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Orazio de Santis

(called Aquilano, active between 1568–1584)

The Mourning of Christ. Engraving. 54.8 x 42.4 cm. 1574. Bartsch XVII, 10, 9; Nagler 9 I (of II). Watermark: Pilgrim in shield (cf. Woodward 9, Rome, c. 1545–1570).

The Mourning owes its effect to its compositional density and monumental format. Indeed, this and the Birth of Christ (Bartsch 3) are the two largest engravings that Orazio de Santis ever made. The artist’s not very extensive printed œuvre consists almost entirely of engravings after models by the possibly related painter and sculptor Pompeo Cesura, known as Aquilano, who was trained by Perino del Vaga and worked all his life in Rome. This is why de Santis, of whose life little is known, was nicknamed Aquilano. Active as a publisher and engraver, Orazio was probably also based in Rome, as is confirmed by his collaboration with Cherubino Alberti.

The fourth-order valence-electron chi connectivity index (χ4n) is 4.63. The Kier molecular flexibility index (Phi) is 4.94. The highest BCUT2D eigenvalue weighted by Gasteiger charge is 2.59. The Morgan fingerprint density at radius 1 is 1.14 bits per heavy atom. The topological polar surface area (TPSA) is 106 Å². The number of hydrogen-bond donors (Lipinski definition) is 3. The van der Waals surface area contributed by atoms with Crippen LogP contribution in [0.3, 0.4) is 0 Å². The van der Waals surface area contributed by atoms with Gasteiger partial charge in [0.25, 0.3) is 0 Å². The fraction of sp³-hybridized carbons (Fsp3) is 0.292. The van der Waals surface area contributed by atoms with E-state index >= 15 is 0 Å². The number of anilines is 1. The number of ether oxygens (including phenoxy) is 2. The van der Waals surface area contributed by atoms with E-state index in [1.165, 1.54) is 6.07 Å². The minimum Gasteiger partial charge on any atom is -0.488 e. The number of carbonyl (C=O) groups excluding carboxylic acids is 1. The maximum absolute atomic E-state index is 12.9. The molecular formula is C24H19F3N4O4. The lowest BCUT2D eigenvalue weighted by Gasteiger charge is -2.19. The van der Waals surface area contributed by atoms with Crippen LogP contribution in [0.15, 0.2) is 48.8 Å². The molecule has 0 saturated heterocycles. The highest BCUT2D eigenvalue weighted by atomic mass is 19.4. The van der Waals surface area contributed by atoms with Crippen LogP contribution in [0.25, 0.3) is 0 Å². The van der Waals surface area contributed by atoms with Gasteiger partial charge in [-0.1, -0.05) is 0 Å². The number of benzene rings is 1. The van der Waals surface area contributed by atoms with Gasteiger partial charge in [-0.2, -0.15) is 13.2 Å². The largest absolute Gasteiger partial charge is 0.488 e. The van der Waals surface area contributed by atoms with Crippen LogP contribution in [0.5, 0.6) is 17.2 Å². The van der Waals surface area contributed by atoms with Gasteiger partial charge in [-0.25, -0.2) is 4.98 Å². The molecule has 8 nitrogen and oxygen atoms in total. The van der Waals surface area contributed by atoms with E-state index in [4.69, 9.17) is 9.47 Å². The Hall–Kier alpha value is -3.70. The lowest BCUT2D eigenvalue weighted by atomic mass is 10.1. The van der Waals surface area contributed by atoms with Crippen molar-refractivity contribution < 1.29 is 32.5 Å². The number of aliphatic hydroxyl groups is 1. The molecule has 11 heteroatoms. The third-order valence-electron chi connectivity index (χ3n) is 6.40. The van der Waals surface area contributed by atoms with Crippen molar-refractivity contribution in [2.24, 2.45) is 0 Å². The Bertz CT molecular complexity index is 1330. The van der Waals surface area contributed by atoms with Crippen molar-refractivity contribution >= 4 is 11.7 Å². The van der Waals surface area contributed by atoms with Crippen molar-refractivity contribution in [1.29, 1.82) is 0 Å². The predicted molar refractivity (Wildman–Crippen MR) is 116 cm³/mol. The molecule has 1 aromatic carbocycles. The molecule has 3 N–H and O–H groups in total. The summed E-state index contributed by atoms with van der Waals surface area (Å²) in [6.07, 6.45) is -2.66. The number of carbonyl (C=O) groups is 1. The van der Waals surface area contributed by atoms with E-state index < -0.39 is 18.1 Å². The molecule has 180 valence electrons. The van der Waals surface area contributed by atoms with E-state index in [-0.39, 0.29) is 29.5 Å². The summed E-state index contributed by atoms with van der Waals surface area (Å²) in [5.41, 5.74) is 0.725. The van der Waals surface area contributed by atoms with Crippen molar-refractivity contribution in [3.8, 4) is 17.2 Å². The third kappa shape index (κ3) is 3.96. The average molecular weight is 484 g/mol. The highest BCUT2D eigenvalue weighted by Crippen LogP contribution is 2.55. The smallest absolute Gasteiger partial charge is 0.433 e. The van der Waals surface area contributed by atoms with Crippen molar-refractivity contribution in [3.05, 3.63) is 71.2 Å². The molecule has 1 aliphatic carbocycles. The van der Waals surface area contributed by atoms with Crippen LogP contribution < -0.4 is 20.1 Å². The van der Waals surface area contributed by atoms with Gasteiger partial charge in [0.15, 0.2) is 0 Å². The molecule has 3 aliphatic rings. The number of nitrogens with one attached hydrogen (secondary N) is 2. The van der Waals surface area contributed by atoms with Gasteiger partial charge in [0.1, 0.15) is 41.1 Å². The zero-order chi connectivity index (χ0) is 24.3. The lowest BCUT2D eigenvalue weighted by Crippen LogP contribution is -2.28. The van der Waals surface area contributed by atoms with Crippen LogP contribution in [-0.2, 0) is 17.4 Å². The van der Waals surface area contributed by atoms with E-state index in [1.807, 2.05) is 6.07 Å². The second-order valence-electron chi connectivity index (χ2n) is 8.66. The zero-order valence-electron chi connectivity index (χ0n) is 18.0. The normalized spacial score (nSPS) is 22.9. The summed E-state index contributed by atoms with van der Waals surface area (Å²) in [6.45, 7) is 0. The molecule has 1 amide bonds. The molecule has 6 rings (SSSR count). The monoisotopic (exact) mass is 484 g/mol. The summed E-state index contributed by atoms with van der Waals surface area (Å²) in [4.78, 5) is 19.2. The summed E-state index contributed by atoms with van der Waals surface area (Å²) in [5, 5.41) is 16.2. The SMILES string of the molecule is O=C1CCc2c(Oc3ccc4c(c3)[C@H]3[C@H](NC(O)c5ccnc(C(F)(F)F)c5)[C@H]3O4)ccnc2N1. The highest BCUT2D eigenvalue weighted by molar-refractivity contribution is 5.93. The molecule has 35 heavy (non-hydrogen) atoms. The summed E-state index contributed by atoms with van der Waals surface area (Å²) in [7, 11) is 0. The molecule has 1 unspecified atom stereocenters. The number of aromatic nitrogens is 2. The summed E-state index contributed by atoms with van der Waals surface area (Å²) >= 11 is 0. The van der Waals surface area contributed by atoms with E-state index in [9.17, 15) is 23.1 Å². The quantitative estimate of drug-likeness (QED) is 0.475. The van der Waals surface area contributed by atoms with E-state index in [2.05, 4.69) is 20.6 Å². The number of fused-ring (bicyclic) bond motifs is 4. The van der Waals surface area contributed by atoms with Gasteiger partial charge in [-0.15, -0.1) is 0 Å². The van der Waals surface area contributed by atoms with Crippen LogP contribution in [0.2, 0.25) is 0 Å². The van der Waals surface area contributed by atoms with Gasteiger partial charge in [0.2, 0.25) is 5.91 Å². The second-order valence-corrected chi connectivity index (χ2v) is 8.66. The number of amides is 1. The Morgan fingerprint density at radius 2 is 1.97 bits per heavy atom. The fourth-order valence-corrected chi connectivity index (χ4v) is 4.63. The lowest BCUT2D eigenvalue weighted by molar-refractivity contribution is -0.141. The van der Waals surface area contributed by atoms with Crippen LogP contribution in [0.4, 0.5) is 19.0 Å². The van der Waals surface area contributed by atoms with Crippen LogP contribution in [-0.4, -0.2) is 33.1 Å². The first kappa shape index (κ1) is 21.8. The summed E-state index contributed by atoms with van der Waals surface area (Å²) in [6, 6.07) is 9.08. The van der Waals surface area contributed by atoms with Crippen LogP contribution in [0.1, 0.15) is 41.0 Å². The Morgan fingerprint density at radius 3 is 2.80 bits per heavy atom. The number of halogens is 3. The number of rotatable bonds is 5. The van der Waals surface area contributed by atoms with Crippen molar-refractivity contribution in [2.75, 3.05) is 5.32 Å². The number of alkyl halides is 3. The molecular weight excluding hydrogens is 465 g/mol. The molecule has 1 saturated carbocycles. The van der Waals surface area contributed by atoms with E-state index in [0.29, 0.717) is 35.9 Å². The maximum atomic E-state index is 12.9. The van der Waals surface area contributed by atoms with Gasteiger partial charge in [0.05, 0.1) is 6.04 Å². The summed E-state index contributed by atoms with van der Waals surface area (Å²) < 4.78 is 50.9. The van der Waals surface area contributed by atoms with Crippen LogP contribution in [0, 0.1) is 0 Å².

In stylistic terms de Santis is a typical representative of Roman Late Mannerism. His formal vocabulary is often very eclectic and draws on quite different sources of inspiration. The Mourning shows the strong influence which Giulio Bonasone exerted on the artist. The somewhat crude and apparently primitive engrav­ing technique and the striking use of light are strongly remi­nis­cent of the Bolognese master. However, closer inspection reveals that the spatial arrangement of the compact group of figures is not quite as harmonious as it might be, and the technical exe­cution also betrays weaknesses. The dense hatching patterns fail to fuse together harmoniously, but clash awkwardly, as is clearly visible in the rendering of the terrain in the right foreground. Yet despite – or perhaps because of – these shortcomings the scene possesses an expressiveness and pathos all of its own.

A very fine contrasting and tonal impression with the borderline. This extremely rare print is available in an early state that has only been described by Nagler: Before the address of the publisher de’ Cavalieri and before the cancellation of the artist’s name. Some unobtrusive printer’s creases on the verso, otherwise – also in respect of the size of the sheet – in very good condition.

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